Methodological Considerations The most frequently used approaches to study the distribution and arrangement of IF are electron microscopy of thin sections and immunohistochemistry . The latter is more favorable, since the use of isolated cells or squash preparations (see Franke et al., 1979) allows a three-dimensional view of the arrangement of IF (Figs. 12-14). The results of immunohistochemical studies clearly depend on the quality of the antibody used. Highly selective monoclonal antibodies against vimentin have been developed (Virtanen et al., 1985; Kierszenbaum et al., 19861, which are superior to most commercial polyclonal antibodies. Often, the monoclonal antibodies operate only in a species specific manner. Using four different (commercially available) monoclonal antibodies against vimentin, we achieved a positive immunoreaction in human testis material, but not in rat testis. A polyclonal antibody against vimentin, kindly provided by Prof. D. Drenckhahn (Department of Anatomy and Cell Biology, Univ. Wiirzburg) on the other hand, worked not only in all species tested, but also in osmium-treated, epon-embedded material (Aumuller et al., 1988; for details of the antibody see Drenckhahn and Wagner, 1986). Western blotting analysis of the antibody employed should be used in any case to assess the specificity of the antibody (Amlani and Vogl, 1988; Alvarez-Buylla et al., 1987). Functional studies, such as phosphorylation experiments (Spruill et al., 1983a,b) are useful as indicators of regulatory effects, but they have to be supplemented by morphological (immunohistochemical) experiments. Very instructive preparations of intermediate filament distribution are the so-called IF-enriched cytoskeletsons (Starger and Goldman, 1977; Zackroff and Goldman, 1979)which allow the discrimination of perinuclear and subsurface portions of the intermediate filament network. They can be used either as whole mount preparations or stained with tannic acid, embedded, and thin-sectioned (Amlani and Vogel, 1988). Significance of Intermediate Filaments in Testis Biology The dual function of the testis as an endocrine and an exocrine gland requires a highly specialized cytology confined to the interstitial (endocrine) and tubular (exocrine) compartment. The different cells interact at different levels and over different distances (for review, see de Kretser and Kerr, 1988; Bardin et al., 1988). The cytoskeletal filament system as well as the extracellular matrix form a common superstructure within the elements of the different compartments. Three intermediate filament types are essential in the testis: vimentin, keratin, and desmin.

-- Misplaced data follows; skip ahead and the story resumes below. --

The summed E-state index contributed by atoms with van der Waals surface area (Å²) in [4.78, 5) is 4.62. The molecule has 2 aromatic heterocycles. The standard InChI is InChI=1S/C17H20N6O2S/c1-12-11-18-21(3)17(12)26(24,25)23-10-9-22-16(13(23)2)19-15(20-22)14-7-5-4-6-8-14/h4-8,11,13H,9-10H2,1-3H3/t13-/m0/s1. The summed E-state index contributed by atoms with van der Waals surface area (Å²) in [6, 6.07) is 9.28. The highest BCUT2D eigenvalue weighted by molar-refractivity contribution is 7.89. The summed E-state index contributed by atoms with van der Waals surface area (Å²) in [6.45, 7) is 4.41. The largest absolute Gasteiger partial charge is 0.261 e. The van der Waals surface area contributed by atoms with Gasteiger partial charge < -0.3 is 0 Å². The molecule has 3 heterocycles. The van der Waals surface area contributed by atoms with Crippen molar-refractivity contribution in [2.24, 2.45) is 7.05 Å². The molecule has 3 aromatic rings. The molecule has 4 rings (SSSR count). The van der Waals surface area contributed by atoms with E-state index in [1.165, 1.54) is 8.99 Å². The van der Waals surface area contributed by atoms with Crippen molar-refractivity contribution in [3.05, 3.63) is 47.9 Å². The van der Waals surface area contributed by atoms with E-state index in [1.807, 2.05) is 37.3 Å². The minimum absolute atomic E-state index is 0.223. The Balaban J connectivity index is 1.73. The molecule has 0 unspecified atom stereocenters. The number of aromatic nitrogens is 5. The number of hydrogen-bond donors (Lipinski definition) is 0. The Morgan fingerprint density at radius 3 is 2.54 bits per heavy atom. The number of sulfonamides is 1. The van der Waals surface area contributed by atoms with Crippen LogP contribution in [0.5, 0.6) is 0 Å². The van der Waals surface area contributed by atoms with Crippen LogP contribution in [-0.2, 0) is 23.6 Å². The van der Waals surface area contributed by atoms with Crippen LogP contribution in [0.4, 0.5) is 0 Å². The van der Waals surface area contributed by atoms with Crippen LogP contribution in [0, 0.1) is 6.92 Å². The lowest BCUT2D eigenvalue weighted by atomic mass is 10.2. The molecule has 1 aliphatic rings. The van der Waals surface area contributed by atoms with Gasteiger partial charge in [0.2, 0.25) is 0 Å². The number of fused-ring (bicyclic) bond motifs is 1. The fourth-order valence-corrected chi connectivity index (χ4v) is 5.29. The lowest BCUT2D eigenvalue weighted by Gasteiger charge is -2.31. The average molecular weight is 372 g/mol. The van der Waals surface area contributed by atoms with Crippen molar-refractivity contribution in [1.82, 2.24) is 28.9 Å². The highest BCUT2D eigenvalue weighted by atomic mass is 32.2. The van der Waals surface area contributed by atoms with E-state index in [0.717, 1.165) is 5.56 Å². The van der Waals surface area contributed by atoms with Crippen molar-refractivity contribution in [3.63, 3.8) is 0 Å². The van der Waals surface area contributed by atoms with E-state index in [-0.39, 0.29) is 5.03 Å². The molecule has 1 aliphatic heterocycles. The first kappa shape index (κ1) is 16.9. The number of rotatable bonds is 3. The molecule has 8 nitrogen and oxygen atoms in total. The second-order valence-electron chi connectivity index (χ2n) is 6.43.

Franke et al. (1979) have reported the presence of vimentin in vascular endothelium, Leydig cells, fibrocytes, lymphocytes, peritubular cells, and particularly in Sertoli cells (rat: Franke et al., 1978, 1979; Virtanen et al., 1986; Paranko et al., 1986; Kierszenbaum et al., 1986; Mali et al., 1987; Amlani and Vogl, 1988; ground squirrel: Vogl et al., 1983; pig and dog: van Vorstenbosch et al., 1984; human: Aumiiller and Peter, 1986; Aumiiller et al., 1988),but it has also been described in spermatids (Virtanen et al., 1986; Ochs et al., 1986). Keratin is present in the rete testis epithelium of the rat (Tung et al., 1987) and in Sertoli cell precursors (Paranko et al., 1986). Desmin has been described in rat peritubular cells by Virtanen et al, (1986), but has been missed in this location by van Vorstenbosch et al. (1984) and Kierszenbaum et al. (1986). In Sertoli cells which play a key role in spermatogenesis IF are essential for several reasons: 1. Information exchange. Cell-to-cell interaction in the testis occurs between Leydig and Sertoli cells (Bergh, 1983; Morrera et al., 1988; Saez et al., 1987; Perrard-Sapori et al., 1986) in a paracrine fashion and in a similar way between peritubular and Sertoli cells (Verhoeven and Cailleau, 1988; Ailenberg et al., 1988) as well as between Sertoli cells and germ cells (Means et al., 1976; Galdieri et al., 1983,1984; La Maguerresse et al., 1986; Kumari and Duraiswami, 1987). The possible role of intermediate filaments (e.g., in exposing receptors at the respective plasma membranes during volume/size changes in the contact area of the Sertoli cells) is conceivable. 2. Histogenesis and differentiation.In the male genital system the co-expression of vimentin with keratin has been reported (epididymis: Kasper and Stosiek, 1989; prostate: Wernert et al., 1987). The early findings of vimentin immunoreactivity in Sertoli cells by Franke et al. (19791, recently corroborated by Amlani and Vogl (19881, have prompted these authors to assume a mesenchymal origin of Sertoli cells. Contrary to that, Paranko et al. (1986) have pointed to the primary expression of keratin in Sertoli cell precursors. IF immunohistochemistry therefore has been used t o verify the dual origin (Wartenberg et al., 1989) of Sertoli cell precursors (kinetics: see Orth, 1982; Miething, 1989). The same approach has been used to identify local variants of Sertoli cells (e.g., in tubuli recti) and their relationship to rete testis cells (Tung et al., 1987). This is particularly interesting with regard to the histogenesis of gonadal tumors and the relationship of Sertoli and granulosa cell tumors (Gown and Vogel, 1984; Czernobilsky et al., 1985; Benjamin et al., 1987; Miettinen et al., 1985). 3. Parameters of Sertoli cell function. The morphological observation of distinct stages of spermatogenesis (Clermont, 1963, 1972) have made possible the detection of a cyclic variation of a number of biochemical and endocrine functions in the seminiferous epithelium (see Parvinen et al., 1986). One intracellular system which is thought to participate in many of these changes is the Sertoli cell cytoskeleton (Amlani and Vogl, 1988). Using vimentin as a marker, characteristic distribution patterns during the spermatogenic cy-